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Automated System Installs Pavement Markers

Date:
January 15, 2007
Source:
Georgia Institute of Technology
Summary:
On rainy nights in Georgia and across the nation, drivers greatly benefit from small, reflective markers that make roadway lanes more visible. A new automated system for installing the markers is expected to improve safety for workers and drivers.

GTRI researcher Colin Usher uses a touch-screen monitor mounted in the cab of the truck. It provides the primary operator interface to the automated road pavement marker (RPM) placement system developed by GTRI. (Georgia Tech photo by Gary Meek)

On rainy nights in Georgia and across the nation, drivers greatly benefit from small, reflective markers that make roadway lanes more visible. A new automated system for installing the markers is expected to improve safety for workers and drivers.

There are more than three million of these safety devices, called raised pavement markers (RPMs), in service on Georgia highways. They are installed and then need to be replaced about every two years by road crews who consider the task one of the riskiest they face. Workers typically ride on a seat cantilevered off the side of a trailer just inches from highway traffic.

Manual RPM placement is not only risky for personnel, but it is also expensive and time-consuming. A typical RPM placement operation includes four vehicles and a six-person crew. All the vehicles must stop at each marker location, so there is tremendous wear on the equipment and increased fuel use.

The Georgia Department of Transportation (GDOT) believed there was a better way to do it and funded the Georgia Tech Research Institute (GTRI) to develop a first-of-its-kind system capable of automatically placing RPMs along the lane stripes while in motion. After almost three years of research and development, GTRI expects to deliver a prototype system early this year. Because of widespread interest in the system, researchers will present a report on their project on Jan. 23 at the National Research Council's Transportation Research Board Annual Meeting in Washington, D.C.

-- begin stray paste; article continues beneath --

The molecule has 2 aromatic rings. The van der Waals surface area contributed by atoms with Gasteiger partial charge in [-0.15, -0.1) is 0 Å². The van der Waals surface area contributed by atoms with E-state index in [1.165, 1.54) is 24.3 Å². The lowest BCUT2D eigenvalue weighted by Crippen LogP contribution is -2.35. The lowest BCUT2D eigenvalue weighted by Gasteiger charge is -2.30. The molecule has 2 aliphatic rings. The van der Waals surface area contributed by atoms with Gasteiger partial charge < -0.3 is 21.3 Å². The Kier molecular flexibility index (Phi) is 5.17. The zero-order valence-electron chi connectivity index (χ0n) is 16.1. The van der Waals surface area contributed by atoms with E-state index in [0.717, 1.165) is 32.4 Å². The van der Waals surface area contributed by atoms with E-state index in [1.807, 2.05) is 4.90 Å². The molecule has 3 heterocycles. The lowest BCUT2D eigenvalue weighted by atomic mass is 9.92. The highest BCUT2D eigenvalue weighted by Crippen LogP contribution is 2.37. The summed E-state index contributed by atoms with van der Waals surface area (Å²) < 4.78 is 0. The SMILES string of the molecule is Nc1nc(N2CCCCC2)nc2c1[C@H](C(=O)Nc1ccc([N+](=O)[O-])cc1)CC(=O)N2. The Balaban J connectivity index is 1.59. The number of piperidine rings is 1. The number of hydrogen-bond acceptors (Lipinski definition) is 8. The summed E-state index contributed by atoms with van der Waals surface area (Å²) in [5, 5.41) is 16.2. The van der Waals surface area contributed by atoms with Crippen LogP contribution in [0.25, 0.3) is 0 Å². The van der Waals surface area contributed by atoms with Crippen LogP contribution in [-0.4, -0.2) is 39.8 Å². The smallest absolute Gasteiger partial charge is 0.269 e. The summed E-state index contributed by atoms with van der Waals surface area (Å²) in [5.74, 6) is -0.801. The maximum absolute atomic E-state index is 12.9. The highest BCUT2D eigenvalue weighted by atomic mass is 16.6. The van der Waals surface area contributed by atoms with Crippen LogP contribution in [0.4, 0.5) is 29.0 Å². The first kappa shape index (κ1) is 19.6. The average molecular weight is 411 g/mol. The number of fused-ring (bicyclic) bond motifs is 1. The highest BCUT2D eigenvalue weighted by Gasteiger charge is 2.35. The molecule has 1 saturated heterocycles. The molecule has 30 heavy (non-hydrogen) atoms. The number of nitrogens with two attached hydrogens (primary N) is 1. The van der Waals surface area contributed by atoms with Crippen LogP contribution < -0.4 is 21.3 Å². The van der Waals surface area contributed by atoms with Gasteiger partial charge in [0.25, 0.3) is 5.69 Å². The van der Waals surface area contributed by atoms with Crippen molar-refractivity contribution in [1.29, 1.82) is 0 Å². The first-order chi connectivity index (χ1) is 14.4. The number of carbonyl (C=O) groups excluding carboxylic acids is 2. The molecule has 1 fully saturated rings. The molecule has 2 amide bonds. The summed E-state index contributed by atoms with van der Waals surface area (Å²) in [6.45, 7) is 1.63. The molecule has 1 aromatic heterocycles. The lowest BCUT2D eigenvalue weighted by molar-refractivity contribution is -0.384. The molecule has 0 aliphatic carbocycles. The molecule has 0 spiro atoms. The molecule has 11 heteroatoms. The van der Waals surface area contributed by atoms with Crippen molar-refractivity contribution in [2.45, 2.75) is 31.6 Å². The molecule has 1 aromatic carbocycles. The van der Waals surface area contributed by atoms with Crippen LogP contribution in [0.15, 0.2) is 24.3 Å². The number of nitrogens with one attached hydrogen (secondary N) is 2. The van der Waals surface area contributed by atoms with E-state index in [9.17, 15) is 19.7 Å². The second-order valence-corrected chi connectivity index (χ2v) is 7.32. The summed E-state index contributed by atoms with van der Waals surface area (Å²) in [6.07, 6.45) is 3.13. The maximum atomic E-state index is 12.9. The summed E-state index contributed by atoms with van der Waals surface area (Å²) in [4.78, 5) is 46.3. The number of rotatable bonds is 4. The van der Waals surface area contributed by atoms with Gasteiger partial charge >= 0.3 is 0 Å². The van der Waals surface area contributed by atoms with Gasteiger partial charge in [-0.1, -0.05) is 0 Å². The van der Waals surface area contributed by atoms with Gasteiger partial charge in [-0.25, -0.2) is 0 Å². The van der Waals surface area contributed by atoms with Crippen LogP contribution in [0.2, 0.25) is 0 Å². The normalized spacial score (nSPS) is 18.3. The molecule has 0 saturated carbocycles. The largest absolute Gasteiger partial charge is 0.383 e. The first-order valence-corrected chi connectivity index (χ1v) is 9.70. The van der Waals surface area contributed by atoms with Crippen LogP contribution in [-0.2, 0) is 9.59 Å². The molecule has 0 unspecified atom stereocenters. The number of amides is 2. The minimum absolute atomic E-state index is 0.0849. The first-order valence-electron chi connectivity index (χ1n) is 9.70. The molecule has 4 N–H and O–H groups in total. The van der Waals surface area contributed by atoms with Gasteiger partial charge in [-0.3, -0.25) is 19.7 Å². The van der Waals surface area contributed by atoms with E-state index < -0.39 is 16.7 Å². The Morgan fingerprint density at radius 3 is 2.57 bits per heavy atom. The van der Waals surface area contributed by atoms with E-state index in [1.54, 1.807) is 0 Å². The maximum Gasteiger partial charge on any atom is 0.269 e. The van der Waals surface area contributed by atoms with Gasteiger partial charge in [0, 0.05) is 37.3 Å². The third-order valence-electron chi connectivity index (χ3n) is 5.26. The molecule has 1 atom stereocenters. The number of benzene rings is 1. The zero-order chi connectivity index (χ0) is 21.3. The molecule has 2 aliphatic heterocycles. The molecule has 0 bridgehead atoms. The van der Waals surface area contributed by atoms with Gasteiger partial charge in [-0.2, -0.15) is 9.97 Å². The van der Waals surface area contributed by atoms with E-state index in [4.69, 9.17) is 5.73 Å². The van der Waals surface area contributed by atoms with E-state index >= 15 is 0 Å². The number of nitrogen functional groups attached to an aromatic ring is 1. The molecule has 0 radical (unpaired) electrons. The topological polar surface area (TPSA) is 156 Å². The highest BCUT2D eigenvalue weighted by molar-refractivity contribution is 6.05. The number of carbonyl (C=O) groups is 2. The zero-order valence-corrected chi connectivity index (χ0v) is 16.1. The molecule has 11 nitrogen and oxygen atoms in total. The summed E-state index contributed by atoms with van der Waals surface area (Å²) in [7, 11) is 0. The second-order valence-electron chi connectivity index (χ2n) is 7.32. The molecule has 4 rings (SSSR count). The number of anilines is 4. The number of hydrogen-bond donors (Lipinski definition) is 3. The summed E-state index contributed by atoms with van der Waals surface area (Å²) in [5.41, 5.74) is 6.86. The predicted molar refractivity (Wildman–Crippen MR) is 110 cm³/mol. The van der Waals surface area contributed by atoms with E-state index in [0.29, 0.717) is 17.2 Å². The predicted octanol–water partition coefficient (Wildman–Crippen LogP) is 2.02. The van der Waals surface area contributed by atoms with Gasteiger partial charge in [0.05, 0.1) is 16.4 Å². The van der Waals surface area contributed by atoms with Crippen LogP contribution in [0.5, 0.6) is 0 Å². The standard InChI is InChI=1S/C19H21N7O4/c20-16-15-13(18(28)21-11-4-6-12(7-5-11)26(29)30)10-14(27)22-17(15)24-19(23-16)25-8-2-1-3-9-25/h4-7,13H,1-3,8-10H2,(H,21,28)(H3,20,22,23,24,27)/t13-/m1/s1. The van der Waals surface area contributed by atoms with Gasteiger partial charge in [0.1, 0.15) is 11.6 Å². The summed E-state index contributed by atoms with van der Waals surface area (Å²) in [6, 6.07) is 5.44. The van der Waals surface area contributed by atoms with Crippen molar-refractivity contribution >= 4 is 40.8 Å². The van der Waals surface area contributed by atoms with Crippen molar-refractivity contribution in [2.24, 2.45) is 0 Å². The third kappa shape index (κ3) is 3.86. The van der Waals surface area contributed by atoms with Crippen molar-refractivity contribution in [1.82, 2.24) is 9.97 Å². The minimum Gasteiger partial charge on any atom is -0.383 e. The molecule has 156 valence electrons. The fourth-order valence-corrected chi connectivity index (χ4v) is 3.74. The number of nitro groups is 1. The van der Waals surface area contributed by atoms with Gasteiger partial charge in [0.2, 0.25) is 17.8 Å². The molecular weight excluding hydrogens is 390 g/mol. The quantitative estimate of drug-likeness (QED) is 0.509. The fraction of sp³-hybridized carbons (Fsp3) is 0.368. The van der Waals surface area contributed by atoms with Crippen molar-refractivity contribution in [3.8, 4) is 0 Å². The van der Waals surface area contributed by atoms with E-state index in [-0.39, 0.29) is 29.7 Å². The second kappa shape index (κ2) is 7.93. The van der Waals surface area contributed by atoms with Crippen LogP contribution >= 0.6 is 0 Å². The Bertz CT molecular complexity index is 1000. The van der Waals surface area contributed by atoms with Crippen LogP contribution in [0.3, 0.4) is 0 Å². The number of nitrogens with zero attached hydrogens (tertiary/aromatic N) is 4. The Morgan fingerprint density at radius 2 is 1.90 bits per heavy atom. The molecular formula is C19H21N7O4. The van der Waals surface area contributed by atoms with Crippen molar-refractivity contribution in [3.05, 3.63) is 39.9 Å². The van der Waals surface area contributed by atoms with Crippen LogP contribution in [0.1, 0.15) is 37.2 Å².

"The advantages of our automated system are: it's less labor-intensive, it's faster and safer, uses less fuel, and it causes less wear and tear on GDOT equipment," explained project manager Wiley Holcombe, a GTRI senior research engineer.

Engineers conducted the work in two phases. First, they designed an RPM-placement mechanism using pressure-sensitive adhesive and a lane-stripe tracking system. Then, they developed a full-scale, truck-mounted RPM placement system. It is based on a single GDOT-owned truck and includes the lane-stripe tracking system, and electrical power, compressed air, hydraulic power, and adhesive melting and dispensing systems. Some components of the system were off-the-shelf parts, but the GTRI Machine Services shop fabricated most of the custom components for the system, Holcombe notes. After some field-testing, the project resulted in a prototype system capable of dispensing an RPM onto the pavement along with the necessary hot-melt adhesive applied at 380 degrees Fahrenheit while traveling at 5 miles an hour. A pattern-change mechanism can position two placement mechanisms to accommodate any of GDOT's five specified RPM placement patterns, Holcombe explains.